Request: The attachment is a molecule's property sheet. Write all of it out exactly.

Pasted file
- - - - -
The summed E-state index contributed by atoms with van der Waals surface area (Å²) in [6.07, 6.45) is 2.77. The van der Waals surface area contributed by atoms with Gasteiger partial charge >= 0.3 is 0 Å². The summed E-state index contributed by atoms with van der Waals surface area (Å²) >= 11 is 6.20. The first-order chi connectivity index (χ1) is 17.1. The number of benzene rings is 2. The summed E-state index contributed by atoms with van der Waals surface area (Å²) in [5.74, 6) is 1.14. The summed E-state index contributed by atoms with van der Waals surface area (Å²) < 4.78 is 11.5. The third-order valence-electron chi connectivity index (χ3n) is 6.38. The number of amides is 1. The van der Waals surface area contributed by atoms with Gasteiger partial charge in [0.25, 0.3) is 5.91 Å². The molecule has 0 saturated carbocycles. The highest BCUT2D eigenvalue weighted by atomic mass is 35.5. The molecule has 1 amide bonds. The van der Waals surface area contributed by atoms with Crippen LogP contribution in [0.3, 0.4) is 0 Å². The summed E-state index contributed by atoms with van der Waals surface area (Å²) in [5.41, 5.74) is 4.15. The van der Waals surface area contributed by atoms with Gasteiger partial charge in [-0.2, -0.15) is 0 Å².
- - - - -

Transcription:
The summed E-state index contributed by atoms with van der Waals surface area (Å²) in [6.07, 6.45) is 2.77. The van der Waals surface area contributed by atoms with Gasteiger partial charge >= 0.3 is 0 Å². The summed E-state index contributed by atoms with van der Waals surface area (Å²) >= 11 is 6.20. The first-order chi connectivity index (χ1) is 17.1. The number of benzene rings is 2. The summed E-state index contributed by atoms with van der Waals surface area (Å²) in [5.74, 6) is 1.14. The summed E-state index contributed by atoms with van der Waals surface area (Å²) < 4.78 is 11.5. The third-order valence-electron chi connectivity index (χ3n) is 6.38. The number of amides is 1. The van der Waals surface area contributed by atoms with Gasteiger partial charge in [0.25, 0.3) is 5.91 Å². The molecule has 0 saturated carbocycles. The highest BCUT2D eigenvalue weighted by atomic mass is 35.5. The molecule has 1 amide bonds. The van der Waals surface area contributed by atoms with Crippen LogP contribution in [0.3, 0.4) is 0 Å². The summed E-state index contributed by atoms with van der Waals surface area (Å²) in [5.41, 5.74) is 4.15. The van der Waals surface area contributed by atoms with Gasteiger partial charge in [-0.2, -0.15) is 0 Å².